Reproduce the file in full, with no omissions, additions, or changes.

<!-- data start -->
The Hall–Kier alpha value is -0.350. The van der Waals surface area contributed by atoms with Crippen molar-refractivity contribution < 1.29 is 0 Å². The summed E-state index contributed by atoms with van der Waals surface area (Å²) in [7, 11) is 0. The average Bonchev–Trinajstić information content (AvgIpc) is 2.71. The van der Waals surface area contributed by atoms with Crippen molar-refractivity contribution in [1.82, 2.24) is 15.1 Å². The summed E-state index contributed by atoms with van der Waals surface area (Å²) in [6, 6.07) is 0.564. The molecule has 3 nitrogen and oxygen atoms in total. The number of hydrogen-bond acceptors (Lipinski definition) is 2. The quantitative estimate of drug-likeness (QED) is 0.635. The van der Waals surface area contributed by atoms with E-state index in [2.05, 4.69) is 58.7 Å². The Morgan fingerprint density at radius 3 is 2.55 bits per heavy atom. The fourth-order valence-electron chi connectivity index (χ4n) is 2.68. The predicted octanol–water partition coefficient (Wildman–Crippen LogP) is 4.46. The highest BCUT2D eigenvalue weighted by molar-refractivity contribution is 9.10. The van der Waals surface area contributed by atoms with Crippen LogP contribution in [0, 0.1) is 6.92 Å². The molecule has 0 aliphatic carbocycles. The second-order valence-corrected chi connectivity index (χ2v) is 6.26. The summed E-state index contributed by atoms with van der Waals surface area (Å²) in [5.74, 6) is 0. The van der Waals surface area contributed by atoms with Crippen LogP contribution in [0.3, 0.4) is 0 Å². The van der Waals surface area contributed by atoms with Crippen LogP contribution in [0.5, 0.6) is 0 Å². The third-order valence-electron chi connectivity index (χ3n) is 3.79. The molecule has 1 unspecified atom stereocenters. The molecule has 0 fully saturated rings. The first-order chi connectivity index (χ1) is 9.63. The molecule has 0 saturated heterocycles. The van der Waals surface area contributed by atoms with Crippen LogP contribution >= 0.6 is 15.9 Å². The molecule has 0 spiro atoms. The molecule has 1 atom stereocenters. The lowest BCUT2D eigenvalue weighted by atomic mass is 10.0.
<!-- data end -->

The Hall–Kier alpha value is -0.350. The van der Waals surface area contributed by atoms with Crippen molar-refractivity contribution < 1.29 is 0 Å². The summed E-state index contributed by atoms with van der Waals surface area (Å²) in [7, 11) is 0. The average Bonchev–Trinajstić information content (AvgIpc) is 2.71. The van der Waals surface area contributed by atoms with Crippen molar-refractivity contribution in [1.82, 2.24) is 15.1 Å². The summed E-state index contributed by atoms with van der Waals surface area (Å²) in [6, 6.07) is 0.564. The molecule has 3 nitrogen and oxygen atoms in total. The number of hydrogen-bond acceptors (Lipinski definition) is 2. The quantitative estimate of drug-likeness (QED) is 0.635. The van der Waals surface area contributed by atoms with E-state index in [2.05, 4.69) is 58.7 Å². The Morgan fingerprint density at radius 3 is 2.55 bits per heavy atom. The fourth-order valence-electron chi connectivity index (χ4n) is 2.68. The predicted octanol–water partition coefficient (Wildman–Crippen LogP) is 4.46. The highest BCUT2D eigenvalue weighted by molar-refractivity contribution is 9.10. The van der Waals surface area contributed by atoms with Crippen LogP contribution in [0, 0.1) is 6.92 Å². The molecule has 0 aliphatic carbocycles. The second-order valence-corrected chi connectivity index (χ2v) is 6.26. The summed E-state index contributed by atoms with van der Waals surface area (Å²) in [5.74, 6) is 0. The van der Waals surface area contributed by atoms with Crippen LogP contribution in [0.3, 0.4) is 0 Å². The van der Waals surface area contributed by atoms with Crippen LogP contribution in [0.5, 0.6) is 0 Å². The third-order valence-electron chi connectivity index (χ3n) is 3.79. The molecule has 1 unspecified atom stereocenters. The molecule has 0 fully saturated rings. The first-order chi connectivity index (χ1) is 9.63. The molecule has 0 saturated heterocycles. The van der Waals surface area contributed by atoms with Crippen LogP contribution >= 0.6 is 15.9 Å². The molecule has 0 spiro atoms. The molecule has 1 atom stereocenters. The lowest BCUT2D eigenvalue weighted by atomic mass is 10.0.